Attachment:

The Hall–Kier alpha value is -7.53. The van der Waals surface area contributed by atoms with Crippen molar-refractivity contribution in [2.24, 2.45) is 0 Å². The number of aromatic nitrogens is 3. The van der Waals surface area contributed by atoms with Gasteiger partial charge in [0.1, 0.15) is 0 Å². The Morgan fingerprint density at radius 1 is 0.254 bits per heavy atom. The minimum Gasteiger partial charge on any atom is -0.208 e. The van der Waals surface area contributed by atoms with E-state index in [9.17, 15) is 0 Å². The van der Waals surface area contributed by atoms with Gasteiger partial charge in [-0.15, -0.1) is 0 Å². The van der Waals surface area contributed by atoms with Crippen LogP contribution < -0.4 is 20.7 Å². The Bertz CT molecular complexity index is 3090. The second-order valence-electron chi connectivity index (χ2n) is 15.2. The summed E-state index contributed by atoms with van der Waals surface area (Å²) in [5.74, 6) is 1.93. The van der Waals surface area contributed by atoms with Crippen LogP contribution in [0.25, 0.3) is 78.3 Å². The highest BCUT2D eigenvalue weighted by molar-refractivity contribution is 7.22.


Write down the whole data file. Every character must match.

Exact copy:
The Hall–Kier alpha value is -7.53. The van der Waals surface area contributed by atoms with Crippen molar-refractivity contribution in [2.24, 2.45) is 0 Å². The number of aromatic nitrogens is 3. The van der Waals surface area contributed by atoms with Gasteiger partial charge in [0.1, 0.15) is 0 Å². The Morgan fingerprint density at radius 1 is 0.254 bits per heavy atom. The minimum Gasteiger partial charge on any atom is -0.208 e. The van der Waals surface area contributed by atoms with E-state index in [9.17, 15) is 0 Å². The van der Waals surface area contributed by atoms with Gasteiger partial charge in [-0.15, -0.1) is 0 Å². The van der Waals surface area contributed by atoms with Crippen LogP contribution < -0.4 is 20.7 Å². The Bertz CT molecular complexity index is 3090. The second-order valence-electron chi connectivity index (χ2n) is 15.2. The summed E-state index contributed by atoms with van der Waals surface area (Å²) in [5.74, 6) is 1.93. The van der Waals surface area contributed by atoms with Crippen LogP contribution in [0.25, 0.3) is 78.3 Å². The highest BCUT2D eigenvalue weighted by molar-refractivity contribution is 7.22.